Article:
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- "The autosomal recessive loci are called DFNB followed by a number corresponding to the order that the locus was first described; DFNB1 to DFNB96 have been reported so far (see Hereditary Hearing Loss Homepage at http://webh01.ua.ac.be/hhh/for more details). It has been estimated that 1% of the human genes, i.e. 200–250 genes, are responsible for hereditary HL . More than 55 genes have been identified to cause HL. "
ABSTRACT: Mutations in OTOF have been reported to cause nonsyndromic hearing loss in different populations. The purpose of this study is screening of OTOF mutations in Iranian population. Thirty-eight consanguineous families affected with autosomal recessive nonsyndromic hearing loss (ARNSHL) and negative for GJB2 or GJB6 mutations were screened by autozygosity mapping and Sanger sequencing to find OTOF mutations. A novel homozygous frameshift mutation (c.1981dupG) was found to cause hearing loss in one family and no other OTOF variants were detected in the remaining families. The affected individuals were homozygous forp. D661GfsX2 causing defect in long isoform of otoferlin. We conclude that OTOF mutations are not the major cause of ARNSHL in the Iranian population but still may play an important role in HL; therefore evaluation the OTOF gene is of concern.
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- "The mode of inheritance of prelingual, nonsyndromic hearing impairment is autosomal recessive in 75–80% of cases, autosomal dominant in 10–20%, Xchromosomal recessive in 1–5%, and maternally inherited in 0– 20%. Postlingual nonsyndromic hearing impairment usually follows an autosomal dominant mode of inheritance . A novel, transmembrane inner ear expressed (TMIE/Tmie) gene was found to cause hearing-related disorders when defective in humans and mice  . "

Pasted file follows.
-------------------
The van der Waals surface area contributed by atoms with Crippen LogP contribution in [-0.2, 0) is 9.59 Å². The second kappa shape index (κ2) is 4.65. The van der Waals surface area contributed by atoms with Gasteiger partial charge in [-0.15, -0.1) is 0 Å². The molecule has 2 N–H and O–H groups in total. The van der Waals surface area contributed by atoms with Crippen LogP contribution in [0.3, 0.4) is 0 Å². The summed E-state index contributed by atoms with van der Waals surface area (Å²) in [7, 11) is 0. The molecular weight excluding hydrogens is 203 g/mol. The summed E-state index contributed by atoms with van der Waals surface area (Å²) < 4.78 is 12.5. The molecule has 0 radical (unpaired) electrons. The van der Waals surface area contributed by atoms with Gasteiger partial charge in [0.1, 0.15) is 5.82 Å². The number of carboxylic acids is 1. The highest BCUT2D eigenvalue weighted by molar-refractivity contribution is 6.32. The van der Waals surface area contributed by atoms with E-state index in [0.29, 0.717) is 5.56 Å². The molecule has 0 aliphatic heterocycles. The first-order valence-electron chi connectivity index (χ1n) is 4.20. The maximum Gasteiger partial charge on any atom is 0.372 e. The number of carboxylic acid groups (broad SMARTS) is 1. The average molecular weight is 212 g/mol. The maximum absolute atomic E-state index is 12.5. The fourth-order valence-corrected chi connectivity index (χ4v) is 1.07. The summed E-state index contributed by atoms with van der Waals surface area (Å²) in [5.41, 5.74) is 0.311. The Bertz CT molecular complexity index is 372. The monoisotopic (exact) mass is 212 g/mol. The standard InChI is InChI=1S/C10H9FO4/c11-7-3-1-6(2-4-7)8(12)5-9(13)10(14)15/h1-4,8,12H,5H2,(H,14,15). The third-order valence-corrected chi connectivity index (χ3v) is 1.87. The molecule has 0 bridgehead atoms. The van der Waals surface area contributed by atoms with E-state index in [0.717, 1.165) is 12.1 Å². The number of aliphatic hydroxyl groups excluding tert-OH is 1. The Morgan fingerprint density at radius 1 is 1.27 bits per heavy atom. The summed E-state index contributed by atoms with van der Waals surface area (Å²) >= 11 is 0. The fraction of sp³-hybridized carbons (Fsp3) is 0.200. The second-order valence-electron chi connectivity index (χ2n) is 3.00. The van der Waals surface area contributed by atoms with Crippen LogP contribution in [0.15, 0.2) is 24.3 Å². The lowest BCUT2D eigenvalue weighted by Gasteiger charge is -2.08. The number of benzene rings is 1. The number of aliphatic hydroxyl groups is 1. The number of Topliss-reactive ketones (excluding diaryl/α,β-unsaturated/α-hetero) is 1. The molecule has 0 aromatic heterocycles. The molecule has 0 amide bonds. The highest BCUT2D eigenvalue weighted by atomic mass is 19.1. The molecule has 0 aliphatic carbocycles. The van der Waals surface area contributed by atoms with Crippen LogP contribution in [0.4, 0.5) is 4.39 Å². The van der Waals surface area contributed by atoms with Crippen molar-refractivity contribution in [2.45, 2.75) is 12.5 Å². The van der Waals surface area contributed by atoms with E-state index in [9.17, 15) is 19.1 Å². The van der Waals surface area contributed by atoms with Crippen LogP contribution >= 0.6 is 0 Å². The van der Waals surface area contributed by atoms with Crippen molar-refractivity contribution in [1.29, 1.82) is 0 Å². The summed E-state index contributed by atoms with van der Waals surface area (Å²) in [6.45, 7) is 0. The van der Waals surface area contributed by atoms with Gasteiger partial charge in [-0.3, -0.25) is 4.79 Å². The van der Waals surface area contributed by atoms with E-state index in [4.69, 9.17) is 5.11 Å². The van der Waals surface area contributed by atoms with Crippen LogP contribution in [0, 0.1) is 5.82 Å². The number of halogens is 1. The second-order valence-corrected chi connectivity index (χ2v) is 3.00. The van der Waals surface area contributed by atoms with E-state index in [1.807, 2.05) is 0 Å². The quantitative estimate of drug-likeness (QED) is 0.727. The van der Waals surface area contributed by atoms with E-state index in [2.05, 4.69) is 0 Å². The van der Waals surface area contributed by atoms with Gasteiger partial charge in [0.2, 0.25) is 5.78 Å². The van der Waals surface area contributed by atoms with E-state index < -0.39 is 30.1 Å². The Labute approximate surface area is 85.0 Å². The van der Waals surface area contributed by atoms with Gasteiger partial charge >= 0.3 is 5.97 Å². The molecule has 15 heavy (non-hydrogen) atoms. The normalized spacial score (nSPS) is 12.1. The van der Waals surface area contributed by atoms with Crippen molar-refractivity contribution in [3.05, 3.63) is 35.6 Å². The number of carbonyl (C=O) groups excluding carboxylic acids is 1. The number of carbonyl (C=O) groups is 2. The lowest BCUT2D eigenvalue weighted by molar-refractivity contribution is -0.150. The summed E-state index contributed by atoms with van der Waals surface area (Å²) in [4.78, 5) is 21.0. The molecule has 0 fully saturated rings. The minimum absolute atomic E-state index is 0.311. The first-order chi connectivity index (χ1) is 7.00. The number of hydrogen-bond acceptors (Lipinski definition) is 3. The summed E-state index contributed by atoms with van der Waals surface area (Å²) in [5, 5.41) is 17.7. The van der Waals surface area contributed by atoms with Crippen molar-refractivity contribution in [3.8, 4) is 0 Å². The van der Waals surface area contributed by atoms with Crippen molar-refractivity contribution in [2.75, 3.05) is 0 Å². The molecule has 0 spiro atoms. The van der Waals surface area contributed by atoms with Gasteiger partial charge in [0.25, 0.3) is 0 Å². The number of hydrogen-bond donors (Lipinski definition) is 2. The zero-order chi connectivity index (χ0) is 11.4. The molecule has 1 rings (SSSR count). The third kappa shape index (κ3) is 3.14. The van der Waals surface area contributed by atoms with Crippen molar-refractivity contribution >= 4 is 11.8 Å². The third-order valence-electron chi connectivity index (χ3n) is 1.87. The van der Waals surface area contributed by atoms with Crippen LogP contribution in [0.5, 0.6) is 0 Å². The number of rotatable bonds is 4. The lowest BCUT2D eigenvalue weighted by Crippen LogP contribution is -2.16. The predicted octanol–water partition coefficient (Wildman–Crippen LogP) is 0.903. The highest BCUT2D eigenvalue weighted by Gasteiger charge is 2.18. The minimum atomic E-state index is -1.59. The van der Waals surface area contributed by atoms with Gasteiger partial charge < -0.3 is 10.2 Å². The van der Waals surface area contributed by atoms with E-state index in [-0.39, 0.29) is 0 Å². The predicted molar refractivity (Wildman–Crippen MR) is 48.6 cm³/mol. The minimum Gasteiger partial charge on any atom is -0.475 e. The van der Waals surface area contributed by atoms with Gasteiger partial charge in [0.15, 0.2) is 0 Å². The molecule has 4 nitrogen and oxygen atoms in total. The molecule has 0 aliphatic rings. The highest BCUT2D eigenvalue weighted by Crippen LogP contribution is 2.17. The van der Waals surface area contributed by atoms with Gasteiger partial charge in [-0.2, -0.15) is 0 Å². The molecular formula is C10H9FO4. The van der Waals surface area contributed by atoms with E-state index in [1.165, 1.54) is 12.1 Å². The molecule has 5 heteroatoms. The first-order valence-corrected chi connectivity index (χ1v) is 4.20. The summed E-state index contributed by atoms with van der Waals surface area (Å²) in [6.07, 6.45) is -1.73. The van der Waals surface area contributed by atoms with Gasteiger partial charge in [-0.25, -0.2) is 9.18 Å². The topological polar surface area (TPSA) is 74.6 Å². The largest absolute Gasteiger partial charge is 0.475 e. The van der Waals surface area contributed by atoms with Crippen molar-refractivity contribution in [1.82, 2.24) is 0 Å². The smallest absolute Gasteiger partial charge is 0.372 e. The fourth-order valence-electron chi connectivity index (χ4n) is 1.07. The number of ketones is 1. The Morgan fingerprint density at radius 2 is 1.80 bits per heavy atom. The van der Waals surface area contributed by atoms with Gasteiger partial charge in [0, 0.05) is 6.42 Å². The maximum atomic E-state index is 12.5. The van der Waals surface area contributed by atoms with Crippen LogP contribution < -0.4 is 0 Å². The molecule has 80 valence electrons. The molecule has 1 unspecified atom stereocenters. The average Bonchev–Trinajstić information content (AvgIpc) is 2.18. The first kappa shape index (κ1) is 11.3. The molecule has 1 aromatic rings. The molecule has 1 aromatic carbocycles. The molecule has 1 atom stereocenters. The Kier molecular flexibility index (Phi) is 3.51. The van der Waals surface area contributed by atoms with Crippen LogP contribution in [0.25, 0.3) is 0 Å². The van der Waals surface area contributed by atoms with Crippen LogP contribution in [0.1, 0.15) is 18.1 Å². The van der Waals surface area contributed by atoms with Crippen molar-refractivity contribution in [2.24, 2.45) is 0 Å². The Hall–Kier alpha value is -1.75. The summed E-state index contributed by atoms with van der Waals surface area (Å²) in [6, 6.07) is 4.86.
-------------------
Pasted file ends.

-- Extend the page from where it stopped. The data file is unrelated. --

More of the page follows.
ABSTRACT: To determine whether variants of the TMIE gene are causes of nonsyndromic deafness in Taiwan. A genetic survey was made from 370 individuals, with 250 nonsyndromic hearing loss and 120 normal hearing individuals. Genomic DNA was extracted from peripheral blood leukocytes and then subjected to PCR to amplify selected exons and flanking introns of the TMIE gene; the amplified products were screened for base variants by autosequence. Data from the two groups were then compared using Fisher's two-tailed exact test and Armitage's trend test. The analysis revealed 7 novel variants in the TMIE gene. Of the 7 variants, 5 variants were found in both nonsyndromic hearing loss and normal hearing group. Both allelic and genotype frequencies of these sequence changes did not differ significantly between patients and controls (P>0.05). However, a missense variant (c.257G>A) and one promoter variant (g.1-219A>T) were found in two patients with nonsyndromic hearing loss. Family study and microsatellite analysis found that c.257G>A variant is not inherited from his parents. The c.257G>A variant encodes a protein with glutamine at position 86 instead of arginine (p.R86Q), a residue that is conserved in mammals but different in fish, and predicted to be extracellular. Despite the fact that the frequency of TMIE variants in our study subjects was low, we suggested that c.257G>A (p.R86Q) variant is a de novo and may be as a risk factor for the development of hearing loss in Taiwanese.